Bills requiring identification of ‘forever chemical’ sources advancing through legislature

Published in Virginia Mercury February 23, 2024

By: Charlie Paullin

Legislation to set up a state process to identify sources of high levels of PFAS, also known as “forever chemicals,” is moving swiftly through the General Assembly.

The bills from Sen. Jeremy McPike, D-Prince William, and Del. Sam Rasoul, D-Roanoke, both passed their own chamber and are on track to get approval from the other, with nearly unanimous votes in their support. Gov. Glenn Youngkin’s administration is also backing the proposals. 

“There is a lot of hard work that went into this, and it is an excellent first step in addressing the threats of PFAS to public health in Virginia,” said Betsy Nicholas, vice president of the Potomac Riverkeeper Network, a nonprofit focused on water quality around the Potomac River.

However, she said, “I would be remiss if I [didn’t say] that we would like to see something a little bit stronger.” 

PFAS is an abbreviation for perfluoroalkyl and polyfluoroalkyl substances, a set of chemicals used in numerous everyday and industrial products, including nonstick cookware, clothing and firefighting foam, because of their ability to repel water, stains and corrosion and squelch fires. The inability of many to break down naturally has given them the moniker of forever chemicals and raised concerns about the long-term effects of humans’ exposure to them. 

Some studies have found exposure to PFAS can lead to reproductive problems, developmental effects or delays in children and increased chances of cancer and obesity, among other impacts.

In 2023, the U.S. Environmental Protection Agency proposed rules requiring public water systems to monitor for and report measurements of PFAS that exceed a threshold known as a maximum contaminant level. 

McPike and Rasoul’s bills attempt to set up a state system for identifying the sources of PFAS in the event that concentrations exceed the federal maximum level of 4 parts per trillion. (For comparison, 1 part per trillion is the equivalent of one drop of water in 20 Olympic-sized swimming pools.) A recent presentation from the Virginia Department of Health stated that PFAS concentrations were above the maximum level in 18 of about 270 sites that were tested in Virginia.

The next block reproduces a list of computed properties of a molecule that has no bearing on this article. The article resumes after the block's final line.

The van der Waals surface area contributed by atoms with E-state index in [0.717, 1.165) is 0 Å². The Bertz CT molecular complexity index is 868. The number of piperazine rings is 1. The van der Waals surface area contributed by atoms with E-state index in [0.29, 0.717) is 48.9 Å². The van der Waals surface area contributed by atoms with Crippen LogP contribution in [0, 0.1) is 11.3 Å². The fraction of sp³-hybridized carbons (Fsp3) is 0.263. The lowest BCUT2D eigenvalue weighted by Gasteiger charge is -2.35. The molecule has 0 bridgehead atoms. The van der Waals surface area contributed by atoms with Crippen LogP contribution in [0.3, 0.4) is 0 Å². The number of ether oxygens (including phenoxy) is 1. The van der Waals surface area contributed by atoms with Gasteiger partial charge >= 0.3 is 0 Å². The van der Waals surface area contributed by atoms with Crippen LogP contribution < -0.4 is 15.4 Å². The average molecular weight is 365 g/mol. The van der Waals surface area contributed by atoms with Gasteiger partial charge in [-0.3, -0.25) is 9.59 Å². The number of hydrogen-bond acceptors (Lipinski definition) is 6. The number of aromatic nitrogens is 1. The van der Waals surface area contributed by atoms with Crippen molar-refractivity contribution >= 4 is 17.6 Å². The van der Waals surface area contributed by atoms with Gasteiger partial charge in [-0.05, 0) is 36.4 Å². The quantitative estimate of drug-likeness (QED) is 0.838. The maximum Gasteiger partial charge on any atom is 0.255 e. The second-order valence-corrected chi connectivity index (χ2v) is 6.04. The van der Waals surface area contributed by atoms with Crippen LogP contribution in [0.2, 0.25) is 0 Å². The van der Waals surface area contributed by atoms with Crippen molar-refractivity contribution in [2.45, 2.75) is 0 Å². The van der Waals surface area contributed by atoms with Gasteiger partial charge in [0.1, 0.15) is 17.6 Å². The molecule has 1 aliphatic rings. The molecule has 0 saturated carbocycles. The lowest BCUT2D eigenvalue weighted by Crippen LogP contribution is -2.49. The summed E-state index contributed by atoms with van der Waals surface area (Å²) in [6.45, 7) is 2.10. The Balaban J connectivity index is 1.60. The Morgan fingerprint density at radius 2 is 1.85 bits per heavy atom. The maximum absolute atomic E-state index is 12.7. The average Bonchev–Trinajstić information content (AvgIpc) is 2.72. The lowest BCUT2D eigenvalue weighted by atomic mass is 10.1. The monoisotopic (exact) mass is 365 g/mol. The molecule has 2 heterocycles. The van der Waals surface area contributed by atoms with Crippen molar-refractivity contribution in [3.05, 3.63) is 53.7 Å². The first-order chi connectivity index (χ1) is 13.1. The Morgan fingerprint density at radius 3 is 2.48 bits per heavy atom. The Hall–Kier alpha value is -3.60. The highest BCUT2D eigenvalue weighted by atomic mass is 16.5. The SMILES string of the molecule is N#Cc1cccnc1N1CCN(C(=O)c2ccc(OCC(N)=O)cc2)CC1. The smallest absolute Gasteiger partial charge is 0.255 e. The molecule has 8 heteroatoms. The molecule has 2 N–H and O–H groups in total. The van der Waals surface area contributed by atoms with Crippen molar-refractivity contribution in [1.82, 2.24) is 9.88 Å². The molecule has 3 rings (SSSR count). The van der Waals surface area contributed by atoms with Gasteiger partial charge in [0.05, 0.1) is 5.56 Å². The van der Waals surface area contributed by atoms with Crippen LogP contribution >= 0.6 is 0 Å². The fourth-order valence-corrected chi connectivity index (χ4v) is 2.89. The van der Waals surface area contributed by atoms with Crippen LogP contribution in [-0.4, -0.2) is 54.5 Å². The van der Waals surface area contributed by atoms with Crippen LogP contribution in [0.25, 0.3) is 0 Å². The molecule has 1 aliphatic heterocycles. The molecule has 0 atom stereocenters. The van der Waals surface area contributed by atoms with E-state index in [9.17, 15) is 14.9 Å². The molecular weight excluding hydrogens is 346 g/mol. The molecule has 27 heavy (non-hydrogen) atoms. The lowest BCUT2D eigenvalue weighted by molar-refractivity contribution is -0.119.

“This is good public policy trying to figure out how to employ our state environmental agency in a prioritized fashion so that we can have the most benefit on this complex problem,” said Chris Pomeroy, an attorney and lobbyist for the Virginia Municipal Drinking Water Association, which represents water systems that serve about three in every four Virginians.

Under the bills, public water systems would report any exceedances of the maximum contaminant level to the Virginia Department of Health, which would then share that information with the Department of Environmental Quality. 

DEQ would then identify potential sources of PFAS in the public water system’s raw — or untreated — water and require those sources to report what chemicals and how much of them they are using. Based on that information, the agency would determine likely “significant” sources of PFAS, which would then be required to report discharges of the chemicals to the department on a quarterly basis. 

The bill would then charge DEQ with identifying “potential regulatory and nonregulatory options for addressing each significant source of PFAS,” with the goal of protecting public health by reducing those sources and minimizing the costs to public water systems. 

Exactly what is considered “significant” would be up to the agency’s discretion, a decision that sparked some discussion in negotiations. 

“Where do you draw that line on significant PFAS chemicals?” Pomeroy asked. “We know these are ubiquitous. What sources are worth testing?”

While earlier versions of McPike’s bill would only have required medium and large water systems, defined as those serving 3,300 people or more, to report exceedances, the most recent versions apply to all systems regardless of size. 

An advisory committee would also be created to review reports on significant sources. Nicholas said that provision gave her “some comfort” in knowing whether monitoring is effective. 

“We’ve built in a few measures to put in some guardrails on DEQ’s review,” said Nichols.

DEQ capacity

McPike and Rasoul’s bills are advancing alongside proposed budget amendments from both the House and Senate that would provide DEQ about $380,000 a year for three positions to identify and monitor PFAS.

The Virginia Department of Planning and Budget has noted that while DEQ has identified 18 watersheds that may require PFAS monitoring, that number could grow by an additional 70 to 80 watersheds, with the complexity of oversight varying from region to region.

“DEQ does not have the expertise to carry out the requirements of the bill,” the department wrote.

Bulova, who chairs a House subcommittee that has been reviewing the bills, said he is eager to broaden Virginia’s efforts to address PFAS. However, he said, there are concerns over the state’s capacity.

“We also have to be cognizant of the limited budget resources that DEQ might be able to bite off,” said Bulova. “So I hate the perfect to be the enemy of the good.”

This article was updated with the correct spelling of Betsy Nicholas, vice president of the Potomac Riverkeeper Network.